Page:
More Nigerian families are saving up tens of
thousands of dollars in order to pay for their children to study at
universities in the United Kingdom, Europe and North America. Data from StudySearch,
a London-based start-up that helps African students find universities
outside the continent, shows Nigerian parents save up as much as $50,000
to finance their kids’ education outside Africa.
The sum is significant in a country where the minimum wage is just $90 a month and middle class starter jobs for graduates pay between $500 to $1,000 a month.
Getting a degree abroad is believed to give the
degree holder an edge in a hyper-competitive Nigerian labor market with
few jobs. An international degree can almost guarantee entry to
Nigeria’s growing middle class.
The United Kingdom is by far the most popular
destination for Nigerian students seeking international degrees, but in
general, the top destinations for Nigerian students abroad are spread
across Europe, North America and even Australia.
Given the volume of students going abroad,
concerns have been raised over the outward flow of capital to these
countries. Study Search estimates Nigerian parents spend well above the
federal government’s $750 million annual budget for national
universities on getting their children educated outside the continent.
Study Search was founded last year by Frederik
Obasi and Taofeeq Alabi, two Nigerians who studied in the UK. It matches
prospective students with advisors who are either students or alumni of
some of the world’s leading schools in a peer-to-peer system.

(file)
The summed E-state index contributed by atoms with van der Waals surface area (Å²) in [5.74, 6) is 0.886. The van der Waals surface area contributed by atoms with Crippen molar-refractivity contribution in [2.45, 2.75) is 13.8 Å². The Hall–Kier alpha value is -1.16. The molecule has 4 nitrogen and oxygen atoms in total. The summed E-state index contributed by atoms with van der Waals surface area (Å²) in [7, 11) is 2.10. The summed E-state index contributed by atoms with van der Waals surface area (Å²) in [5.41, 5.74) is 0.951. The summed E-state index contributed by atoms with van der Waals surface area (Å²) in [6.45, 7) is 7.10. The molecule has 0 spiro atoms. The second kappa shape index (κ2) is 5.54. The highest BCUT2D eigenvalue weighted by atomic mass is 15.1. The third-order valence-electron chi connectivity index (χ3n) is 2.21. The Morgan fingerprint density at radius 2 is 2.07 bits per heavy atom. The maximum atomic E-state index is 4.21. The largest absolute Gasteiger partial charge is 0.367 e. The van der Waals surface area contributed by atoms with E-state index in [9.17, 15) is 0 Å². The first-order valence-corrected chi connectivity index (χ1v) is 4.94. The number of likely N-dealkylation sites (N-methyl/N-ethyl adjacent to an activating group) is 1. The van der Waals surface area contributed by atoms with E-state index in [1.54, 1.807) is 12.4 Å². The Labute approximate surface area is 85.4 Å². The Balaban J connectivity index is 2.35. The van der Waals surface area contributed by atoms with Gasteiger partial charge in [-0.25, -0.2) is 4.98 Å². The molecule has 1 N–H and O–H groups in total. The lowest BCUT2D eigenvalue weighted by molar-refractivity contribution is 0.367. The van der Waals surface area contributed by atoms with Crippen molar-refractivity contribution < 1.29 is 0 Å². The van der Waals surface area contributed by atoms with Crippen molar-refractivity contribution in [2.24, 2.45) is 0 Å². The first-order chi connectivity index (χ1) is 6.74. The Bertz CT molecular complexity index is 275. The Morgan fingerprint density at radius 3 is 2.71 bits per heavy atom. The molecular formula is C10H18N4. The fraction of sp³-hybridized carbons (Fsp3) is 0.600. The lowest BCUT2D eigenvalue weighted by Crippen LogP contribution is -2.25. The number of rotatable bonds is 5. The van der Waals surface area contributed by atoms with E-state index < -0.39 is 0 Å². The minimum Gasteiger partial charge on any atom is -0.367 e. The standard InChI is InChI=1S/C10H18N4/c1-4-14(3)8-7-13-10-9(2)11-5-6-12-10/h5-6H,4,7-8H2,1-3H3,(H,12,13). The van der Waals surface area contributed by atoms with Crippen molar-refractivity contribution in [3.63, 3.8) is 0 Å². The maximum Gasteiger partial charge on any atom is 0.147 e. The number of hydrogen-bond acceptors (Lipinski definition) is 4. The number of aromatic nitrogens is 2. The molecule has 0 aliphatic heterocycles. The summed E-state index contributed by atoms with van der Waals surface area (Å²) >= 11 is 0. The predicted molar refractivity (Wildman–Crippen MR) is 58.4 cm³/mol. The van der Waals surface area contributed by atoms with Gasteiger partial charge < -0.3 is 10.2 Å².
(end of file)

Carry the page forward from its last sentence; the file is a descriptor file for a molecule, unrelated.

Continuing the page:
feedback reveals that students prefer to take advice from and interact
with their peers, who have already been successful in securing
international study, rather than get expensive, biased and conflicting
advice from more traditional agencies,” said Frederik Obasi, StudySearch
Even though foreign degrees offer a perceived
edge with regard to getting jobs, the poor state of local universities
have also been a major deciding factor. In the past, the frequency of
strike actions which often result in closure of the schools and an
interruption in students’ education made government-run universities
less attractive and even though the strike actions do not occur as
frequently, there is still a question as to whether the educational
system in Nigeria can adequately cater for the those in need.
There are around 150 universities in Nigeria with
50 of them being privately-owned. The average student cost of the
government-run universities range from $125 to $500 per annum while the
private universities, usually operating with fixed calendars, better
facilities and no strike actions, have an average annual cost of $2700....continue reading...http://qz.com/558224/why-nigerians-are-saving-up-to-50000-to-pay-for-uk-and-us-degrees/